doi  openurl
  Title Integration of chemical-genetic and genetic interaction data links bioactive compounds to cellular target pathways Type Journal Article
  Year 2004 Publication Nature Biotechnology Abbreviated Journal Nat Biotechnol  
  Volume 22 Issue 1 Pages 62-69  
  Keywords Biotechnology/*methods; Cluster Analysis; Drug Industry/*methods; *Drug Resistance; Fungal Proteins/metabolism; Gene Deletion; *Gene Expression Regulation; Mutation; Pharmacogenetics; Proton-Translocating ATPases/metabolism; Saccharomyces cerevisiae/*genetics; Software  
  Abstract Bioactive compounds can be valuable research tools and drug leads, but it is often difficult to identify their mechanism of action or cellular target. Here we investigate the potential for integration of chemical-genetic and genetic interaction data to reveal information about the pathways and targets of inhibitory compounds. Taking advantage of the existing complete set of yeast haploid deletion mutants, we generated drug-hypersensitivity (chemical-genetic) profiles for 12 compounds. In addition to a set of compound-specific interactions, the chemical-genetic profiles identified a large group of genes required for multidrug resistance. In particular, yeast mutants lacking a functional vacuolar H(+)-ATPase show multidrug sensitivity, a phenomenon that may be conserved in mammalian cells. By filtering chemical-genetic profiles for the multidrug-resistant genes and then clustering the compound-specific profiles with a compendium of large-scale genetic interaction profiles, we were able to identify target pathways or proteins. This method thus provides a powerful means for inferring mechanism of action.  
  Call Number Serial 339  
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Author (up) Shanks, R.M.Q.; Lahr, R.M.; Stella, N.A.; Arena, K.E.; Brothers, K.M.; Kwak, D.H.; Liu, X.; Kalivoda, E.J. file  url
openurl 
  Title A Serratia marcescens PigP homolog controls prodigiosin biosynthesis, swarming motility and hemolysis and is regulated by cAMP-CRP and HexS Type Journal Article
  Year 2013 Publication PloS one Abbreviated Journal PLoS One  
  Volume 8 Issue 3 Pages e57634  
  Keywords Bacterial Proteins/*genetics/metabolism; Depsipeptides/*biosynthesis/genetics/pharmacology; Erythrocytes/drug effects; *Gene Expression Regulation, Bacterial; Genetic Complementation Test; Hemolysis/drug effects; Hexosyltransferases/genetics/metabolism; Humans; Membrane Proteins/genetics/metabolism; Movement/drug effects; Mutation; Operon; Prodigiosin/*biosynthesis; Sequence Homology, Amino Acid; Serratia marcescens/*genetics/metabolism; Signal Transduction; Transcription Factors/*genetics/metabolism  
  Abstract Swarming motility and hemolysis are virulence-associated determinants for a wide array of pathogenic bacteria. The broad host-range opportunistic pathogen Serratia marcescens produces serratamolide, a small cyclic amino-lipid, that promotes swarming motility and hemolysis. Serratamolide is negatively regulated by the transcription factors HexS and CRP. Positive regulators of serratamolide production are unknown. Similar to serratamolide, the antibiotic pigment, prodigiosin, is regulated by temperature, growth phase, HexS, and CRP. Because of this co-regulation, we tested the hypothesis that a homolog of the PigP transcription factor of the atypical Serratia species ATCC 39006, which positively regulates prodigiosin biosynthesis, is also a positive regulator of serratamolide production in S. marcescens. Mutation of pigP in clinical, environmental, and laboratory strains of S. marcescens conferred pleiotropic phenotypes including the loss of swarming motility, hemolysis, and severely reduced prodigiosin and serratamolide synthesis. Transcriptional analysis and electrophoretic mobility shift assays place PigP in a regulatory pathway with upstream regulators CRP and HexS. The data from this study identifies a positive regulator of serratamolide production, describes novel roles for the PigP transcription factor, shows for the first time that PigP directly regulates the pigment biosynthetic operon, and identifies upstream regulators of pigP. This study suggests that PigP is important for the ability of S. marcescens to compete in the environment.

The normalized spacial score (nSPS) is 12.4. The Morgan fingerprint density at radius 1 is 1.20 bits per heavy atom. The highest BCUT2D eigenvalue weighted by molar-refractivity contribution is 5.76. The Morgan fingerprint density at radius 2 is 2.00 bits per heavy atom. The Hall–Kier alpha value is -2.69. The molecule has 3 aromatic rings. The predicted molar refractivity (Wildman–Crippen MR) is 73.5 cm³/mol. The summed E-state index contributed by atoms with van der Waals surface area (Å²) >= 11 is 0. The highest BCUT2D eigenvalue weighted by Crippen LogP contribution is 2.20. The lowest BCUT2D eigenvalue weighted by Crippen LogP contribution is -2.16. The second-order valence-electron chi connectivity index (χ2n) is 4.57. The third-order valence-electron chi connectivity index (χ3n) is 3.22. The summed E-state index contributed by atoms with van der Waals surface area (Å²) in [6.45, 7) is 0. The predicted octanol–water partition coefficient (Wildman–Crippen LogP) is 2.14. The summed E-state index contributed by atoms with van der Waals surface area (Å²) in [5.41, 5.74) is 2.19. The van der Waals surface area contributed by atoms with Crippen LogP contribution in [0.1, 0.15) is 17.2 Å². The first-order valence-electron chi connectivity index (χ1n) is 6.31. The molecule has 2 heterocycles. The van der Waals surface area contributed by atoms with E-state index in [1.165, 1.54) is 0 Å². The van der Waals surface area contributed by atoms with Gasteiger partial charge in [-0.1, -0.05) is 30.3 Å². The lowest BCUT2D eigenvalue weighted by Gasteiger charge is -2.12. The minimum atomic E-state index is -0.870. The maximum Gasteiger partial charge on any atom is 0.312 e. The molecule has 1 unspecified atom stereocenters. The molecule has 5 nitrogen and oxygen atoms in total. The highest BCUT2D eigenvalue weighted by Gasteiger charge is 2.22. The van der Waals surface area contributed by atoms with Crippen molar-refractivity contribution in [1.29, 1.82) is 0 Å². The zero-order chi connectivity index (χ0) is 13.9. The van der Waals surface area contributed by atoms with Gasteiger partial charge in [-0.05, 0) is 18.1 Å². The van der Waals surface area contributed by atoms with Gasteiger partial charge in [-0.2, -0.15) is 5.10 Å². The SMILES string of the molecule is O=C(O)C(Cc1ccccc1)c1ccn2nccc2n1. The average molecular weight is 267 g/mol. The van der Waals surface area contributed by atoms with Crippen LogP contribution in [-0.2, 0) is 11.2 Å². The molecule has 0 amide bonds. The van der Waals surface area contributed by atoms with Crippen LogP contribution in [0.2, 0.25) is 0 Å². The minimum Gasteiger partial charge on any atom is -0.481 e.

Call Number Serial 1612  
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Author (up) Zhang, Y.; Griffiths, M.W. file  url
openurl 
  Title Induced expression of the heat shock protein genes uspA and grpE during starvation at low temperatures and their influence on thermal resistance of Escherichia coli O157:H7 Type Journal Article
  Year 2003 Publication Journal of Food Protection Abbreviated Journal J Food Prot  
  Volume 66 Issue 11 Pages 2045-2050  
  Keywords Adaptation, Physiological; Bacterial Proteins/biosynthesis/*genetics; Colony Count, Microbial; Escherichia coli O157/genetics/metabolism/*physiology; *Escherichia coli Proteins; Fluorescence; Food Microbiology; *Gene Expression Regulation, Bacterial; Heat-Shock Proteins/biosynthesis/*genetics; Hot Temperature; Starvation; Time Factors  
  Abstract Heat shock proteins play an important role in protecting bacterial cells against several stresses, including starvation. In this study, the promoters for two genes encoding heat shock proteins involved in many stress responses, UspA and GrpE, were fused with the green fluorescent protein (gfp) gene. Thus, the expression of the two genes could be quantified by measuring the fluorescence emitted by the cells under different environmental conditions. The heat resistance levels of starved and nonstarved cells during storage at 5, 10, and 37 degrees C were compared with the levels of expression of the uspA and grpE genes. D52-values (times required for decimal reductions in count at 52 degrees C) increased by 11.5, 14.6, and 18.5 min when cells were starved for 3 h at 37 degrees C, for 24 h at 10 degrees C, and for 2 days at 5 degrees C, respectively. In all cases, these increases were significant (P < 0.01), indicating that the stress imposed by starvation altered the ability of E. coli O157:H7 to survive subsequent heat treatments. Thermal tolerance was correlative with the induction of UspA and GrpE. At 5 degrees C, the change in the thermal tolerance of the pathogen was positively linked to the induced expression of the grpE gene but negatively related to the expression of the uspA gene. The results obtained in this study indicate that UspA plays an important role in starvation-induced thermal tolerance at 37 degrees C but that GrpE may be more involved in regulating this response at lower temperatures. An improvement in our understanding of the molecular mechanisms involved in these cross-protection responses may make it possible to devise strategies to limit their effects.  
  Call Number Serial 312